Abbotsbury Sub Tropical Gardens
History, tourist information, and nearby accommodation
A lovely gardens begun by Elizabeth, 1st Countess of Ilchester, in 1765. The gardens cover 20 acres, and contain unusual and exotic plants from around the world.
In 1765, Elizabeth, Countess of Ilchester, built a fanciful summer home overlooking Chesil Bank. The house, in the shape of a mock castle, no longer exists. But the garden that Countess Elizabeth created still survives, and it is this 18th-century paradise that forms the basis for the Abbotsbury Sub-Tropical Gardens. The Gardens have been expanded several times since their inception, and today they cover 20 acres of meandering paths through peaceful glades and woodlands.
The garden site is protected from the cold sea breeze by the surrounding hills, and by belts of oak and tamarisk. The soil is remarkable for this area; its sandy soil providing unusual opportunities for horticultural experimentation. Examples rare in this country include Japanese camellias, a Caucasian Wing Nut tree, and an olive variant which is, at 60 feet high, the tallest in Britain.
Much of the success of the gardens is down to the Strangways family, descendants of the 1st Countess. The 4th Earl of Ilchester, William Strangways, travelled far and wide in the course of his diplomatic career and sent home plant samples from all across the globe.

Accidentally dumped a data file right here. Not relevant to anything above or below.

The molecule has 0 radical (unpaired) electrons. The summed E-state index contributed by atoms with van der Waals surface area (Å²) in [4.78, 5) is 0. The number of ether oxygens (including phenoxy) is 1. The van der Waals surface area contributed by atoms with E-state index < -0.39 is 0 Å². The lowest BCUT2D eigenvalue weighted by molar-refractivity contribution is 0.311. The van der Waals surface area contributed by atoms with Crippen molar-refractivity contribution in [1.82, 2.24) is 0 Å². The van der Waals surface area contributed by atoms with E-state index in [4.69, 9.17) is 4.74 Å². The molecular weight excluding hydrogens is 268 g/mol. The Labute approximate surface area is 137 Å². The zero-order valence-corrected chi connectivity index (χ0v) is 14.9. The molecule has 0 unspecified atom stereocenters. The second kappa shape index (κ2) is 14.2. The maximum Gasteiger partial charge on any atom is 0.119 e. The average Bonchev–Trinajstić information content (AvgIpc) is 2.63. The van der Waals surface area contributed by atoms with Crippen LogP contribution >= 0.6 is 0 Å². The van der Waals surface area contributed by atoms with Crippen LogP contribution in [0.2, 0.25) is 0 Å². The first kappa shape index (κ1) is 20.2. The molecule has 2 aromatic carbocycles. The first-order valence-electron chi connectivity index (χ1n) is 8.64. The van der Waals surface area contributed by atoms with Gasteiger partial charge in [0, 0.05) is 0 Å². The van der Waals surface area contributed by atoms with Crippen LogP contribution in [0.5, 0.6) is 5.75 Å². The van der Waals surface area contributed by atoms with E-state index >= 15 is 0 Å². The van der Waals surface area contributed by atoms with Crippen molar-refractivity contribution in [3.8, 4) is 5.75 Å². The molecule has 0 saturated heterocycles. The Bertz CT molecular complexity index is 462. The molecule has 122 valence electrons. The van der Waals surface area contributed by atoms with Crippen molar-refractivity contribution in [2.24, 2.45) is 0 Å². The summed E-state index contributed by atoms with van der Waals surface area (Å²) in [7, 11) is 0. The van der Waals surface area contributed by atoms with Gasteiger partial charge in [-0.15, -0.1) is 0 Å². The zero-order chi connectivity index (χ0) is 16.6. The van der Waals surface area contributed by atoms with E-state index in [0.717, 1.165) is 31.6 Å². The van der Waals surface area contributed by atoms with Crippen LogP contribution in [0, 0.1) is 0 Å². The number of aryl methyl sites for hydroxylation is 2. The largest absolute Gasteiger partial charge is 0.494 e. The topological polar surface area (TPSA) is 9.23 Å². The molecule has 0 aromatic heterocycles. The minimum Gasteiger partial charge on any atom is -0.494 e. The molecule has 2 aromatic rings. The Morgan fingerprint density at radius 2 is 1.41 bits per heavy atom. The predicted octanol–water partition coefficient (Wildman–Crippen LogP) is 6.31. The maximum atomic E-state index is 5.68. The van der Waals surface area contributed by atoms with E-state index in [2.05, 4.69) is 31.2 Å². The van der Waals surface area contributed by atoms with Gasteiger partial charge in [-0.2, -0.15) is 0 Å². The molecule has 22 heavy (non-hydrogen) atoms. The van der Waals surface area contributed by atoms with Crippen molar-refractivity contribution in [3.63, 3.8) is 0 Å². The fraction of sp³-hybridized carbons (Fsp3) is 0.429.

In a sense, there is not one garden, but many. Paths join smaller garden areas such as the Himalayan Grove, Tea, Rose, Victorian, Valley, and Peat gardens, among others. There are also a pair of stepped lily ponds at the top of the gardens, and a wonderful viewing point up to St Catherine's Chapel on the hill high above.
I've been lucky enough to visit the gardens on three separate occasions and each time I find something new and interesting that I'd missed on previous visits.
One of the newer attractions for visitors is a Burmese rope bridge, which is great fun to cross. It reminds me of those old Tarzan movies where a rickety rope bridge crossed a huge chasm. Thankfully, at Abbotsbury the rope bridge is not over a chasm but hovers about a foot above a placid stream. It is great fun to cross, but you do need two hands to cling onto the side ropes, just to keep your balance!
Abbotsbury Sub-Tropical Gardens is located just off the B3157, on the western outskirt of Abbotsbury village, 9 miles west of Weymouth.
For current opening times and ticket prices, see the official garden website (below). Joint tickets are available, allowing access to the Gardens, Swannery, and Children's Farm.
Address: Buller's Way, Abbotsbury, Dorset, England, DT3 4LA
Attraction Type: Garden
Location: on the B3157, off the A35 near Dorchester
Phone: 01305 871 387
Historic Houses Association
OS: SY556 849
Photo Credit: David Ross and Britain Express
We've 'tagged' this attraction information to help you find related historic attractions and learn more about major time periods mentioned.
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castle (Architecture) -
NEARBY HISTORIC ATTRACTIONS
Heritage Rated from 1- 5 (low to exceptional) on historic interest
St Catherine's Chapel - 1 miles (Historic Building)
Abbotsbury Castle - 1 miles (Prehistoric Site)
Abbotsbury, St Nicholas Church - 1.3 miles (Historic Church)
Abbotsbury Abbey - 1.5 miles (Abbey)
Kingston Russell Stone Circle - 2.2 miles (Prehistoric Site)
Abbotsbury Swannery - 2.7 miles (Family Attraction)
Hardy Monument - 3.9 miles (Historic Building)
Winterbourne Poor Lot Barrows - 4.1 miles (Prehistoric Site)
Nearest Accommodation to Garden: